By: Rob William – Senior Strategist at Design by Structure.
In our previous articlesof this series, we explored how a newly created tech venture’s, brand strategy and visual identity should be curated alongside its business strategyto ensure a clear articulation of itspurpose, as well as a unified identity.
In this, the final article of the series, we consider how a startup’sculture and employer value proposition forms the third prong of a well-rounded brand strategy.
When we think of culture, we often think of the physical elements – namely the office. While physical space is an important aspect for general wellbeing, gone are the days of the startup image – a bootstrapped office space, sparsely decorated with a ping pong table, neon-lit logo, and some mismatched beanbags. Instead, the growth of the co-working/sharedoffice spaces has provided professional outfits to even the smallest of teams. The rise in open-source and freemium technologies has enabled better collaboration and systems.
But culture is so much more than just our working environment.
Culture is the co-collection of values and behavioursof both the employer and the employee. A workplace culture aligns employee behaviours with the Company policy,as well as the purpose of the brand and business.Itacts toinform the needs and wants of those individualswhomay choose to work there – their attitude, work-life balance, careeraspirations and job satisfaction.
So, why should a small startup be overly concerned with its culture? After all, it’ll likely be a small team at the beginning – perhaps two co-founders working closely together on the next big thing.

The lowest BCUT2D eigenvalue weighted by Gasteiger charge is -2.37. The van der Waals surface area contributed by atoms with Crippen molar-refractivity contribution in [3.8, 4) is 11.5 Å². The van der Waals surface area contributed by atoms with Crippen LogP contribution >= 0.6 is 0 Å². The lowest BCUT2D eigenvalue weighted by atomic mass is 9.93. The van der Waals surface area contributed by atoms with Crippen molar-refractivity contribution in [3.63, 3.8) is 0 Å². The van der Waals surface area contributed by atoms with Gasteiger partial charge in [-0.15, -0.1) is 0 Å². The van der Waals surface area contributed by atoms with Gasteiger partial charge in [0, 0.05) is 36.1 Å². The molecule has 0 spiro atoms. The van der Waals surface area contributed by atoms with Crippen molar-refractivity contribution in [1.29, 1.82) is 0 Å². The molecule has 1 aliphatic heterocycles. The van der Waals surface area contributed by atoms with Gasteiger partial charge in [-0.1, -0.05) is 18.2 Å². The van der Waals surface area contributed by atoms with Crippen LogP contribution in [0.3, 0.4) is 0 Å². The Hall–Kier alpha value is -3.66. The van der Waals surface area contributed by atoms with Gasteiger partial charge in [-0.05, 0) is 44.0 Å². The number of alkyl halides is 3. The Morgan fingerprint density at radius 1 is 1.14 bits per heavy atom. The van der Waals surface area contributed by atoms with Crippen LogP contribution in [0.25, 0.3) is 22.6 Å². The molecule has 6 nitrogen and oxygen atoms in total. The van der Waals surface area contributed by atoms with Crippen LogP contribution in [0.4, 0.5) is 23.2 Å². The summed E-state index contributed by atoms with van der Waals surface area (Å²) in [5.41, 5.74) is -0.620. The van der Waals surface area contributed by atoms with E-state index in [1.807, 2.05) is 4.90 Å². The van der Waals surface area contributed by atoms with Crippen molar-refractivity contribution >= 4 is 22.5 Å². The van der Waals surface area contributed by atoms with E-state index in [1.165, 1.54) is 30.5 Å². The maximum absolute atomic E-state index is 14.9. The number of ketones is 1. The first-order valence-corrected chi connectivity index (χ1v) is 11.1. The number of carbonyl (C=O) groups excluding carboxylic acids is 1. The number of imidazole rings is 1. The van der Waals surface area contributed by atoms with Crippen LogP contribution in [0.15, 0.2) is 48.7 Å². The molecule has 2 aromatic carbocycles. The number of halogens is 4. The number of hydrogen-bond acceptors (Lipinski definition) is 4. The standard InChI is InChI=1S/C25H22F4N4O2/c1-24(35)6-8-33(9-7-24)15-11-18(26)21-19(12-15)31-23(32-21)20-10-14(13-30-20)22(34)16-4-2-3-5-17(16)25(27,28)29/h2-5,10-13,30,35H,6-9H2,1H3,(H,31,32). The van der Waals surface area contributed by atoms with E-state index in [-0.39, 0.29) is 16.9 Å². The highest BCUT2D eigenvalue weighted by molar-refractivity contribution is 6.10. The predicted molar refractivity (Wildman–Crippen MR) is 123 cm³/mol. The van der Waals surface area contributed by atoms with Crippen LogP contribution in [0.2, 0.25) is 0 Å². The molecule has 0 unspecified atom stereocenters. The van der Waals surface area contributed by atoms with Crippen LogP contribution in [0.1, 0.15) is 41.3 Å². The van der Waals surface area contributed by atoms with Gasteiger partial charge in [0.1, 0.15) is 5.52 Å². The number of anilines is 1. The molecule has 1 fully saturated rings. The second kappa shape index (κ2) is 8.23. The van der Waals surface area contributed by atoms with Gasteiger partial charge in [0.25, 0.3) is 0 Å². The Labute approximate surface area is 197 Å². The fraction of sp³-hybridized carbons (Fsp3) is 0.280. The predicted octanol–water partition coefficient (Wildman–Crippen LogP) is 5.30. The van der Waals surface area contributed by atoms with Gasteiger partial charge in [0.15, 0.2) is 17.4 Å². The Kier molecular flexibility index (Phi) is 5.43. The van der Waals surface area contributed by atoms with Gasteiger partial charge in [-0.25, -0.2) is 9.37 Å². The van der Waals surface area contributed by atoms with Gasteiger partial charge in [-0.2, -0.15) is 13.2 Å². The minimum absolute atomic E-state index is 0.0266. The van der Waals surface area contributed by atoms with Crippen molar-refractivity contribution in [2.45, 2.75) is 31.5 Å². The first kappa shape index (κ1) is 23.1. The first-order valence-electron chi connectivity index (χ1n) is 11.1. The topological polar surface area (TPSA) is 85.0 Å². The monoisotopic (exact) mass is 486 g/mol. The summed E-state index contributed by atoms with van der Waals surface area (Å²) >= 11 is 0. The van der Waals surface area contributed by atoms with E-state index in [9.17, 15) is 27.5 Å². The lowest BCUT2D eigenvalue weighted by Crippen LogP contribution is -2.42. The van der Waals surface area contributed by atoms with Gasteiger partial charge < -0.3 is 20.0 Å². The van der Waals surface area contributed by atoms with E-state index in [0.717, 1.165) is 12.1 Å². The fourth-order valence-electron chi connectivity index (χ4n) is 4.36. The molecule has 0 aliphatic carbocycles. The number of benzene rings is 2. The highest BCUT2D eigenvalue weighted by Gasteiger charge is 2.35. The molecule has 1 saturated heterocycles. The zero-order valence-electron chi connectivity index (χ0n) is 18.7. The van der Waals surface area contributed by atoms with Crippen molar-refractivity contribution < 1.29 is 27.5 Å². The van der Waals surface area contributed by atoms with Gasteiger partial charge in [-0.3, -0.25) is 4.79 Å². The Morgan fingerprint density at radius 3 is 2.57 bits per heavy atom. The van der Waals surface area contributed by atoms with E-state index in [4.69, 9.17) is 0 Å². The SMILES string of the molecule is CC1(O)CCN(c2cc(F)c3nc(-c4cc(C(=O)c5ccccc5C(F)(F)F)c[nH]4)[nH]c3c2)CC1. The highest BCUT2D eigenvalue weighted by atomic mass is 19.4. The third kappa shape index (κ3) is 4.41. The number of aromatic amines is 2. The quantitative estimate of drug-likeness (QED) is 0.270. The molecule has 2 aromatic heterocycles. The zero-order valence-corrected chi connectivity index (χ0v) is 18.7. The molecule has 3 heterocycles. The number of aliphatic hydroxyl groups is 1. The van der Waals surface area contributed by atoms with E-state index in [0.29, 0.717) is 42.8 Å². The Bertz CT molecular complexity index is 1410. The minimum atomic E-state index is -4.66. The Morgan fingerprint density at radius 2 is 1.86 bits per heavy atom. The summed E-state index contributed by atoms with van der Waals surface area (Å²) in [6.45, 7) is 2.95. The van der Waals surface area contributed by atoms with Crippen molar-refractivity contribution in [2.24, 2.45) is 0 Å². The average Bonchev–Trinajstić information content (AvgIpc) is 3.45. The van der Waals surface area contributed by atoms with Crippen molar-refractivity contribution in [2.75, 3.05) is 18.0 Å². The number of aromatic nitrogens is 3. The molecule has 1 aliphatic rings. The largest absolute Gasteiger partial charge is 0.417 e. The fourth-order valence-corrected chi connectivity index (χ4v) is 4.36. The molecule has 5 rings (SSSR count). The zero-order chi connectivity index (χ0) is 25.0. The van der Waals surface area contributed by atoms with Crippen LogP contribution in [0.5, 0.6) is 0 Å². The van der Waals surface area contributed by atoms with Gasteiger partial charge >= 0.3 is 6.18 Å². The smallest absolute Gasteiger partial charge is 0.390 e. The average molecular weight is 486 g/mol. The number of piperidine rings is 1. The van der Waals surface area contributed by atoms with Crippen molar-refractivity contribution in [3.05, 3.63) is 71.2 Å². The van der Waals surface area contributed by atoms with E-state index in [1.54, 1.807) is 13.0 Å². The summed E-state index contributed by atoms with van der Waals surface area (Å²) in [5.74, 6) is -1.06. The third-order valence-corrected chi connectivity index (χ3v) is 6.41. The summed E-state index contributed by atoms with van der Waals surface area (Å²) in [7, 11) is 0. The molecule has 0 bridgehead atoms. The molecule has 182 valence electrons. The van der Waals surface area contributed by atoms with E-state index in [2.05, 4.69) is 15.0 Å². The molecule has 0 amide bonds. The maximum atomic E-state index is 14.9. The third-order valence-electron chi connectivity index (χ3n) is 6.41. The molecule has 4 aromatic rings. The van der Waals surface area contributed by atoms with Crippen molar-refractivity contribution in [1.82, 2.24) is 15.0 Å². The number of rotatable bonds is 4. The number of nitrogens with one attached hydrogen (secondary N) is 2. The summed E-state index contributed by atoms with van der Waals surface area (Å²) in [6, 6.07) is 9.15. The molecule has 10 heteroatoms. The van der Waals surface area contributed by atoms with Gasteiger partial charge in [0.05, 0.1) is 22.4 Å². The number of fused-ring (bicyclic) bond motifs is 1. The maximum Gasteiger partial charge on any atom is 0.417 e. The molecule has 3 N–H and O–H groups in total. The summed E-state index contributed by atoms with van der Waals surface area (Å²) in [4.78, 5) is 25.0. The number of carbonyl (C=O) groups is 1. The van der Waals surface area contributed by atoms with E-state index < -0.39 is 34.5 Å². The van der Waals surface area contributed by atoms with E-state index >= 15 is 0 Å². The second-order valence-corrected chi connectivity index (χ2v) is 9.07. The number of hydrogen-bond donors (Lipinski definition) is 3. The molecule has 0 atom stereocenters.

The answer, simply, is that things will scale at pace. Two people will quickly become five, five will quickly become 10, and 10 will eventually become 100+. When the size of a workforce means that you no longer have direct involvement with shaping an employee’s individual experience, it is critical that structures are in place to ensure consistency and cohesion across the entire Company. And when it comes to recruitment, a Company’s culture is what will set your value proposition apart in the minds of prospective candidates in the race for talent.
So where does culture start? As cliché as it may sound, it always starts at the top.
Lead by example
When buildingaCompany’s culture, first you need to consider your leadership. If you’re hiring into a newly formed C-suite, consider then that these people will be tasked with setting an exampleand embodying the company values. Do these people’s personal values align with theCompany’s purpose and values? Do they exhibit what your Company stands for, in behaviour, integrity and attitude? By placing people into highly influential roles that will set the direction of your Company’s culture, you need to spend the time to make the right choice from the offset,ensuring that you and they are aligned on the vision of the Company you are building.